Writing, weight, and familial ranting (exceedingly petty!)
Scattered thoughts after an intense day.
Date: 4/17/2005 11:53:21 PM ( 11 y ) ... viewed 1938 times
For years therapists and caring friends and family members have suggested that I keep a journal. I have never been able to. I would invariably go back through my writing and rip out all the pages, embarassed at what I had written. It seemed so self-indulgent, and I never made it more than a few days without giving up alltogether. But email has always been an easy way for me to express myself. I never really thought about it, but I think part of the problem was just my level of comfort with pen-and-paper writing versus typing. Keeping a bound journal seems much more romantic to me, but I think most fluidly and authentically on a computer (it's probably just the way I grew up). I'm rarely, if ever, embarassed about what I've typed. Blogging seems to be a great solution, especially as it combines the liberating aspect of being sent away from myself, yet the security of a permanent record. I do feel a little apprehensive about the public nature of blogging, but it seems freeing as well. All the same, I feel like I need a disclaimer at the beginning---*caution! self-involved blog! not very interesting!* Writing about my own story from an outside vantage point helps me to see myself more clearly, but it's hard to think that it would be interesting for anyone else to read. It's more of just a release valve for me.
I spent a long time speaking to a close friend today. We are very much alike, but she does not suffer from acute depression. However, our backgrounds align very much--her relationship with her mother is similar to mine with my dad. Whenever I talk about him, I am shocked how much anger I feel towards my dad. I must have spent three hours talking about him today, and I still feel angry! It is strange. For most of my life, my dad and I have been very close. Now, sometimes I really hate him. The anger overwhelms me. He is not a bad parent. He has done countless wonderful things for me. I think many people would be thrilled to have him as a father. But he has hurt me very much, and he refuses to acknowledge any wrongdoing, or to change his behavior in any way. Ever. For me, this stubbornness is almost unforgiveable.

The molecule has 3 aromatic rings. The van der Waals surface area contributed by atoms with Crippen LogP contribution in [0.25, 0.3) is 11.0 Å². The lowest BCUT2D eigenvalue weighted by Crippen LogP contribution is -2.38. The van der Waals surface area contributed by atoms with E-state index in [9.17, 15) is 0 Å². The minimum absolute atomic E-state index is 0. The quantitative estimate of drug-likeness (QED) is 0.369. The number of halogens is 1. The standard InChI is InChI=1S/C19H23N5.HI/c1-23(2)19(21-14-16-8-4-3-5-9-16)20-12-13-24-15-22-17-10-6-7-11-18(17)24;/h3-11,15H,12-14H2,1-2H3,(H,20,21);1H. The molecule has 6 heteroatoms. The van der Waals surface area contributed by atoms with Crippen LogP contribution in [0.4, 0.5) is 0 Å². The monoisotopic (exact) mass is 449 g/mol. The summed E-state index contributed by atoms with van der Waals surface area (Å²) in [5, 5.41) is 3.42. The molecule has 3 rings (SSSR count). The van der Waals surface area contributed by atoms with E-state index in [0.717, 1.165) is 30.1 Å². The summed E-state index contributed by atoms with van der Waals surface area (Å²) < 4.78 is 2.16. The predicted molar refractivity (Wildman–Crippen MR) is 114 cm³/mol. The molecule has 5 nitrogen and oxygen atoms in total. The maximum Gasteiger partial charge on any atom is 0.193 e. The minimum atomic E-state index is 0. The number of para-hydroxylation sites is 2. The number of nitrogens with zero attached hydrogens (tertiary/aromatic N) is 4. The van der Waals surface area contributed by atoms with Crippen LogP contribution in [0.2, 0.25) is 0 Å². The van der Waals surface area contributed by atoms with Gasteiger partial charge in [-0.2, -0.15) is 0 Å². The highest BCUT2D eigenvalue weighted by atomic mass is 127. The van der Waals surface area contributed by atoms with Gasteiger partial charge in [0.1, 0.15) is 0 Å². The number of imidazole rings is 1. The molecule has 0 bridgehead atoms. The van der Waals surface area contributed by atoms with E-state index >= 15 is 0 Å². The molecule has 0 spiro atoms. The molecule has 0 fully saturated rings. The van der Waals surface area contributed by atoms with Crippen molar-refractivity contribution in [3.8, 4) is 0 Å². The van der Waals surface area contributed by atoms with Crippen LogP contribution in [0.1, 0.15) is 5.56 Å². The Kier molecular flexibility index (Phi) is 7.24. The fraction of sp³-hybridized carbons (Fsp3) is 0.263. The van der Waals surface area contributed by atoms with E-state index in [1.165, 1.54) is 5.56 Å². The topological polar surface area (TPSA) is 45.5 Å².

"You are too sensitive!"
That is all I ever hear. Whenever I have spoken with him about the issues that are difficult for me, he tells me my hurt is only the result of my "oversensitivity." He won't even share in the responsibility. I am admittedly very sensitive, but I can try to compromise! When people tell me that they are sensitive, I try very hard not to hurt them, and when I do hurt them, I say I am sorry. I do this even when I feel, inside, that they are being outrageous! But my dad will never apologize. In fact, whenever I speak to him about a difficult issue I would like to work on with him, he not only refuses to change his approach, but will actually bring it up in the future in the way that bothers me, in order to prove my need to "toughen up." This makes me want to never speak to him about any problem ever again. It actually makes me think about not ever speaking to him again at all.